The study, “An Analysis of Small Business Patents by Industry and Firm Size” examines small business patent activity.
It found that small firms showed significant innovation and patent activity. Patents per employee is higher in small businesses than in larger businesses, with the smallest firms, fewer than 25 employees, having the highest number. The patents of small firms were found to be more significant than larger firms. The smaller firms outperformed larger firms in categories such as citation impact, originality and growth. Further, small firms were found to be more specialized in high technology based high growth industries, such as information technology, semiconductors, biotechnology and pharmaceuticals.
1293 firms were reviewd in this study, 504 had 500 or fewer employees, 760 had more than 500 employees, and the size information was not found for 29 firms. Therefore, it can be concluded that 40% (up from 41% in 2004 and 33% in 2003) of the firms with 15+ patents were in the category of small firms.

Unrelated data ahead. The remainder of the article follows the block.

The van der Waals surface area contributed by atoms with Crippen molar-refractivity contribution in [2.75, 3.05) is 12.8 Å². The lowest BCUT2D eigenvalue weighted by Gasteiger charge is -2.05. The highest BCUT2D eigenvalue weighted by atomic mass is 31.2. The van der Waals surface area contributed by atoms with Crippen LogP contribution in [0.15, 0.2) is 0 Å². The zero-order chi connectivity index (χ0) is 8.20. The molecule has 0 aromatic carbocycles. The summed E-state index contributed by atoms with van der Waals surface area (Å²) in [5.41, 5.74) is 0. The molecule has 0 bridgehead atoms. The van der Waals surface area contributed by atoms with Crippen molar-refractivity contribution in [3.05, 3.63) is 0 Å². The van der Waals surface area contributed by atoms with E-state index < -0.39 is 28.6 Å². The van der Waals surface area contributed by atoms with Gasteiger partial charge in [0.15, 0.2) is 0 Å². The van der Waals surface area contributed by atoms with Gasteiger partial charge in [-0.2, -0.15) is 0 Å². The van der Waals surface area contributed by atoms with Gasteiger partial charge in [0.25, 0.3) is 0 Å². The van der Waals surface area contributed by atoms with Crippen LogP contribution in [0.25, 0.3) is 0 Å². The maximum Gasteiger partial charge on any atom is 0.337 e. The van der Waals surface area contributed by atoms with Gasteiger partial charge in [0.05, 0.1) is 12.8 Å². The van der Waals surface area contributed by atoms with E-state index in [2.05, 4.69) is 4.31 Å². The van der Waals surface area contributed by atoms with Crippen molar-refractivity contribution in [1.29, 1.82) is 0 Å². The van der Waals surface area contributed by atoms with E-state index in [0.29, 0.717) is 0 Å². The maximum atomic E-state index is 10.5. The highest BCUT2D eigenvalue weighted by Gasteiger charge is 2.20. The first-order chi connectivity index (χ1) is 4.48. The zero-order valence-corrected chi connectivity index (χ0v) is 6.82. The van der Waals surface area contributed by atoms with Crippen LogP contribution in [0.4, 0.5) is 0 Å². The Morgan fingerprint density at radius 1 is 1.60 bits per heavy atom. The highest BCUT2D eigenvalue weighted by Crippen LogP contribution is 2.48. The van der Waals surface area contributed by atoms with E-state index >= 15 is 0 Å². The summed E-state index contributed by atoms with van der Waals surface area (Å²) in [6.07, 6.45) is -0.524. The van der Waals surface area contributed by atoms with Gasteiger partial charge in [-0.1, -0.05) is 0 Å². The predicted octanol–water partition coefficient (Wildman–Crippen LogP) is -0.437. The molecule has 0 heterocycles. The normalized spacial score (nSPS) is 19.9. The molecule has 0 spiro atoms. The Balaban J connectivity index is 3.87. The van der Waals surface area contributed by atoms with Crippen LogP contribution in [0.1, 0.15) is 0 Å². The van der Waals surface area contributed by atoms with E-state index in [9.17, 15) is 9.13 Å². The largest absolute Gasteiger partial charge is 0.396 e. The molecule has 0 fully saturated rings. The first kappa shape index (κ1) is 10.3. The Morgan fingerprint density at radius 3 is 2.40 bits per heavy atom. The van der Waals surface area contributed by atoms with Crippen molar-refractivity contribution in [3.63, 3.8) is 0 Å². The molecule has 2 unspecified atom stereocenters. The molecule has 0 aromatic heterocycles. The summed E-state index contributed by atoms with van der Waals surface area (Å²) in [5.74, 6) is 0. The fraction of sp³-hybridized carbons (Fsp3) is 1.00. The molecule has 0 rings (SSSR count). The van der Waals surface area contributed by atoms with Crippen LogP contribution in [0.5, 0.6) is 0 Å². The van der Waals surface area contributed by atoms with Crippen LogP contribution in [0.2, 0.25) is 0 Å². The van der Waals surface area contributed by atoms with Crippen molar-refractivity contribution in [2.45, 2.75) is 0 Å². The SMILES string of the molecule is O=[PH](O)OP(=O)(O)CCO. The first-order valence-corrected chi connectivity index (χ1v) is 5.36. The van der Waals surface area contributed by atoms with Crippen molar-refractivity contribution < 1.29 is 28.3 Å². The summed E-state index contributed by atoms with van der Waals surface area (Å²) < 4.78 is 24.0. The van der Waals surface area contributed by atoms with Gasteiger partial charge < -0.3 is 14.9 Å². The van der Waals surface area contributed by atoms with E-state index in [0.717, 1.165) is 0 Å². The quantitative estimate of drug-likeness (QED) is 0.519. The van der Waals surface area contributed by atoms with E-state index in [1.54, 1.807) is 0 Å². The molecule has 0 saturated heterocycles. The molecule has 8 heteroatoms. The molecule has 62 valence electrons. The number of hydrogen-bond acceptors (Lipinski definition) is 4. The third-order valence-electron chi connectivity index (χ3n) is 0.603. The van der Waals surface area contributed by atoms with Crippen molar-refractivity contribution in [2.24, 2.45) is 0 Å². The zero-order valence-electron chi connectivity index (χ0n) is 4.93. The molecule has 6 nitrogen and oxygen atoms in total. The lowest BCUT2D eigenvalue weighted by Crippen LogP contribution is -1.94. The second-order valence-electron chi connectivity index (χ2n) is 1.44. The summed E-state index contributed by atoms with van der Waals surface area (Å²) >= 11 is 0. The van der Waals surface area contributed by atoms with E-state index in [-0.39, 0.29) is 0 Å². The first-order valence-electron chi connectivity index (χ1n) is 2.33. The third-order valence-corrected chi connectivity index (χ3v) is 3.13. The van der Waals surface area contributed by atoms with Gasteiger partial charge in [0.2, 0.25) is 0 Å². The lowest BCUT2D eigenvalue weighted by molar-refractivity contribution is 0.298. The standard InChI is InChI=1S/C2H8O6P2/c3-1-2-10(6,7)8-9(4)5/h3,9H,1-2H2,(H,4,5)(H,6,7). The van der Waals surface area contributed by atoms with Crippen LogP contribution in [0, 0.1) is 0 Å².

The patents of small firms were found more superior and technologically significant than that of larger firms. They have outperformed larger firms on a number of impact metrics which have been used measure innovativeness of the firms, agencies or labs. These metrics help in giving many positive outcomes such as increased profits and sales, improved recognition, etc. These metrics include, patent generality and originality, citation impact, growth, etc.
Only 6.5% of the patents registered by small firms belong to database technology. Most of the patents were in the health related technologies such as medical devices, pharmaceutical, biotechnology, etc. and a few in information technology such as telecommunications, computer hardware and software and semi conductors.
It was seen that smaller firms are capable of obtaining more patents than larger firms. But, when seen in detail, it was found that, the difference is not just restricted to large and small firms, even in small firms it was found that, there were differences in the patent activity at each level. That is, companies having 25 or less employees have a higher patent to employee ratio than companies having 50 employees, which have a ratio higher than companies having 100 employees and so on.